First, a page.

Tuesday, January 13, 2009

Setting Boundaries with Clients

I have been writing web copy for a pretty big project for the past month or so, and I must admit that it has tested my patience. It's almost finished I'm glad to say. The biggest challenge of this project has been establishing boundaries.

What are your hours?

I started off letting the client know what hours I would be available. I explained that I begin working at 5:00a.m. each day and break late in the afternoon to pick u my kids and spend time handling homework, snacks, etc. I am available until 6:00p.m. This is not a strict schedule; I'm frequently working later on some days, but I allow "work hours" where I can be contacted by phone, email and Skype. I let clients know that I check my email once more in the late evening around 10:00 p.m. I am not available on weekends unless prior arrangements are made. I mean half the fun of freelancing is being able to set your own schedule, right?

Off to a rocky start

This client contacted me whenever he pleased: as soon as I needed to leave to pick up the kids, late in the evening when we were having dinner and on weekends. I had to politely remind him more than once that I was not sitting by the computer on the weekends waiting for his emails and Skype messages (Okay, I didn't say it like that). Eventually, he got it.

Time is money and so much more

If you don't set boundaries with your clients, you'll wind up feeling like you're on call 24/7. That's a recipe for burnout and major resentment. Establish reasonable hours and let your clients know when you are available – even if you freelance part-time. It's good business and puts clients at ease. But draw your line in the sand and don't waver. Take care of yourself and protect your non-working hours like gold.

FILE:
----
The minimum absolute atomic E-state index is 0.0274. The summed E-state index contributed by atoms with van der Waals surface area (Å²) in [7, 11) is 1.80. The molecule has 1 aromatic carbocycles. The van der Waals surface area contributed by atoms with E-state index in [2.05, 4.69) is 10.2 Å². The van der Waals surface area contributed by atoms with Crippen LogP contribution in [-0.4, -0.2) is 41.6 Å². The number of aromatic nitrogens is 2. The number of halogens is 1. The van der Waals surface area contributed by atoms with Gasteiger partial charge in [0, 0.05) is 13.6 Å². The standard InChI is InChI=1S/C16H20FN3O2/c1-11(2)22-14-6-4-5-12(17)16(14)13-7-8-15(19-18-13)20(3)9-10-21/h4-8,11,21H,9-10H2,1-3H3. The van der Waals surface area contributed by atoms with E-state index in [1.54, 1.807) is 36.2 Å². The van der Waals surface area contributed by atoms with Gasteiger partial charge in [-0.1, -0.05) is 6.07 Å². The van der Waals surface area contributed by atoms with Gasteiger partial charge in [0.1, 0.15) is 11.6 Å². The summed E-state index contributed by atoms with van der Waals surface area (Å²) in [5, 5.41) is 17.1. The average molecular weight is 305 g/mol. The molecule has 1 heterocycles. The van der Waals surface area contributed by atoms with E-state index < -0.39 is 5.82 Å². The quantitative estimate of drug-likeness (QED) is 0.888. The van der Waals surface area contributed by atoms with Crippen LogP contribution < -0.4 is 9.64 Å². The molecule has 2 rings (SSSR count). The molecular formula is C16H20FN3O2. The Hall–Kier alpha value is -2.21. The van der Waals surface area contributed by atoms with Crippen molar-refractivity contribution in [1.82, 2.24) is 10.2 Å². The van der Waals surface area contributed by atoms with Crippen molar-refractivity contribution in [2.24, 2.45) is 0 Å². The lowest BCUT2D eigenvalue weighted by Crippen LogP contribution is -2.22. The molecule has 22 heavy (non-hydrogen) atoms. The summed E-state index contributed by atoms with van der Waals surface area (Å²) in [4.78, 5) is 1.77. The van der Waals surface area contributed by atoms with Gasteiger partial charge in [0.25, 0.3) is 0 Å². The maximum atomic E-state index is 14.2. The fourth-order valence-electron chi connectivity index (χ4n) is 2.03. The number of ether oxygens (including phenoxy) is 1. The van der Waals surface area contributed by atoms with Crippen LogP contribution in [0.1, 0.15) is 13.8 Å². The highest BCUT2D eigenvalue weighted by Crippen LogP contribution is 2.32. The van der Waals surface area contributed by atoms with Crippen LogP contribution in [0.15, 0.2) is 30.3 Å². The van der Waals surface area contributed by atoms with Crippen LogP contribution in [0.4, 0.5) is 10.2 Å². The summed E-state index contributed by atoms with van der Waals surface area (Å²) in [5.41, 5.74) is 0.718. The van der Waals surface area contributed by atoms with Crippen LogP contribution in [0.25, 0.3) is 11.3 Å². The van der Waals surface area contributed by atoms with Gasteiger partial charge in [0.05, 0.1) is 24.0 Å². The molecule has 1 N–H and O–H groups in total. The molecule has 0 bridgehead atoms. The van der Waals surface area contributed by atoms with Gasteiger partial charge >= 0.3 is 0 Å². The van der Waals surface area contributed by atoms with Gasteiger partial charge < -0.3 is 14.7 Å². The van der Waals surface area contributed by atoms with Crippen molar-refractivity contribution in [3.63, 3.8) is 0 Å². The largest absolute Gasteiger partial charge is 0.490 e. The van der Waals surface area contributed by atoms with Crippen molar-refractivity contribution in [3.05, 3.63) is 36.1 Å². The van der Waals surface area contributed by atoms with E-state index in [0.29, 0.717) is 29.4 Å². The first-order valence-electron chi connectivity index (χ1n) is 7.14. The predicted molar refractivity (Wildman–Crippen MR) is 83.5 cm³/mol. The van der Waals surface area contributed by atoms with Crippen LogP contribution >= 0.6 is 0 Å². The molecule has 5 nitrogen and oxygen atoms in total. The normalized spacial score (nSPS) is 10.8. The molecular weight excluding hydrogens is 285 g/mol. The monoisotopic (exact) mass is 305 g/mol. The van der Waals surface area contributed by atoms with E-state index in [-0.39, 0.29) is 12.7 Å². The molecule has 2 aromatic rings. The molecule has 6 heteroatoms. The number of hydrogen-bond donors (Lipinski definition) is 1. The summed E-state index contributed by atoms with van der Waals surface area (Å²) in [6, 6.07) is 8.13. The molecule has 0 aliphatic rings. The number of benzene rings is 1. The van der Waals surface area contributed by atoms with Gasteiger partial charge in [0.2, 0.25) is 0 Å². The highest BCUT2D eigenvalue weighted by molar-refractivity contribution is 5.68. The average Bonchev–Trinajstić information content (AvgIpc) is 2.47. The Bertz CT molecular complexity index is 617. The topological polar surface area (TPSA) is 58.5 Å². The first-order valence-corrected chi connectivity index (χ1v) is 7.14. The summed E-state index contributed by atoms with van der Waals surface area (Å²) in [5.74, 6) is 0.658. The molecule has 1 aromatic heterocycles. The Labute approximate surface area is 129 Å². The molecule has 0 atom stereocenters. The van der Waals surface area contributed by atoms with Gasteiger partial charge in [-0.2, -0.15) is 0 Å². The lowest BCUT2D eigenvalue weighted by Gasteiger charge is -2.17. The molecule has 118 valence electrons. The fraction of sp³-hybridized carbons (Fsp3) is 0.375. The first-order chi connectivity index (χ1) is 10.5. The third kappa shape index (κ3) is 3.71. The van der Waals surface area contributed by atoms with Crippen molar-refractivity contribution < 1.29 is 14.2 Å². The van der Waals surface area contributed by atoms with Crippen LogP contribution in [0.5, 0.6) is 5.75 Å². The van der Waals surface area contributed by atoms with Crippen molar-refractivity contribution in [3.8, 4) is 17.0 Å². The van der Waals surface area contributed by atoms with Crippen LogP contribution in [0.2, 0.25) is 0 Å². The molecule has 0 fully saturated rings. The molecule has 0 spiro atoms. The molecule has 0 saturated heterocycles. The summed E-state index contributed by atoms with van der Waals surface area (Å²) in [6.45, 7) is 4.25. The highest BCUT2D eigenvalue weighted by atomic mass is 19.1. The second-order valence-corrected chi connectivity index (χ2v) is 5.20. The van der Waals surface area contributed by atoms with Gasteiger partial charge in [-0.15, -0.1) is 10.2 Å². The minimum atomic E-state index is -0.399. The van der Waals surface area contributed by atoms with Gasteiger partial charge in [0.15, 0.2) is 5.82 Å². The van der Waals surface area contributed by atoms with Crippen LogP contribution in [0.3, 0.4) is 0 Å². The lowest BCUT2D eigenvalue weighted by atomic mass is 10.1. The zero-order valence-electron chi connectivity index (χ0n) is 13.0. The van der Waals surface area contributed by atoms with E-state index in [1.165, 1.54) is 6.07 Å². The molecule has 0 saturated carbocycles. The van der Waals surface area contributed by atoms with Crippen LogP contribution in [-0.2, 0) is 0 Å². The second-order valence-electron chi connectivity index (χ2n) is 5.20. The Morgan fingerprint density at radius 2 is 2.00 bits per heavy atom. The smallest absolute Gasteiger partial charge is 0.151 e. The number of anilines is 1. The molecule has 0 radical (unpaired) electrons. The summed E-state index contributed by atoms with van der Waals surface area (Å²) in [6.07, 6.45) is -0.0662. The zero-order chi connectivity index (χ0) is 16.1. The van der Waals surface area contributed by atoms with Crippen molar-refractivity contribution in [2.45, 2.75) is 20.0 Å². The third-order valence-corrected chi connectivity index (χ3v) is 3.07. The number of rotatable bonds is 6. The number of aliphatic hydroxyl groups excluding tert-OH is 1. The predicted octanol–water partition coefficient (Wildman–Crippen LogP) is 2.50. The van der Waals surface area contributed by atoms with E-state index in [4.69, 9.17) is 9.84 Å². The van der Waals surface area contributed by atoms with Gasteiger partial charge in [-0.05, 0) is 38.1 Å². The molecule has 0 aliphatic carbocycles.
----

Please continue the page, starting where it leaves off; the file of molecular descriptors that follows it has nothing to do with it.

9 comments:

Valencia Higuera said...

Ignoring boundaries is one of my biggest pet peeves. And no matter how many times you remind some people...they don't get it. I wanna shout, "just because you choose to eat, breathe and sleep business and work 24/7 doesn't me I do." I regularly get emails from people at 2, 3 or 4 in the morning. And sometimes I want to ask, "do you sleep?"

Kimberly Ben said...

Lol- Valencia, you said it. I used to be really bad about not telling people "no." Thankfully I realized there are only so many hours in the day, I need a couple of them for myself and my family. No apologies.

Isaac Sweeney said...

Boundaries are good so you avoid feeling like you work all the time, but they can also be good for business. They show you have rules and aren't just some free-wheeling goober. They should also let the client know that you are working, and not twiddling you thumbs or something like that.

Kimberly Ben said...

Isaac, I agree completely.

Rebecca Smith said...

Hi, Kimberly -

Just discovered your blog via Lori's Words on the Page blog.

Great stuff here about setting boundaries with the client from the beginning. That's key in establishing successful, long-term relationships for your business.

Kimberly Ben said...

Hi Rebecca,

Thanks for stopping by. I am learning that if I establish my boundaries in the very beginning, I rarely have to wind up putting my foot down to preserve my personal time. Oh yes, I'm learning...

Lori said...

Excellent post, Kimberly. I've had to put my virtual foot down with clients in the past on this very issue. Freelance does not mean we have no other existence.

Christine O'Kelly said...

Oh what a great post! Most clients seem to respect 'unspoken' boundaries... but then there are some... like this one that just don't! I wonder if he/she would even if you had spelled it out!

Anonymous said...

When you can't set the limits, it will be hard for you to really grow since many clients may take advantage. We really need to learn how and why we should be creating boundaries. I came across this video that tells about how you should set your boundaries when it comes to dealing with your business. http://marieforleo.com/2012/03/how-to-set-boundaries/

 
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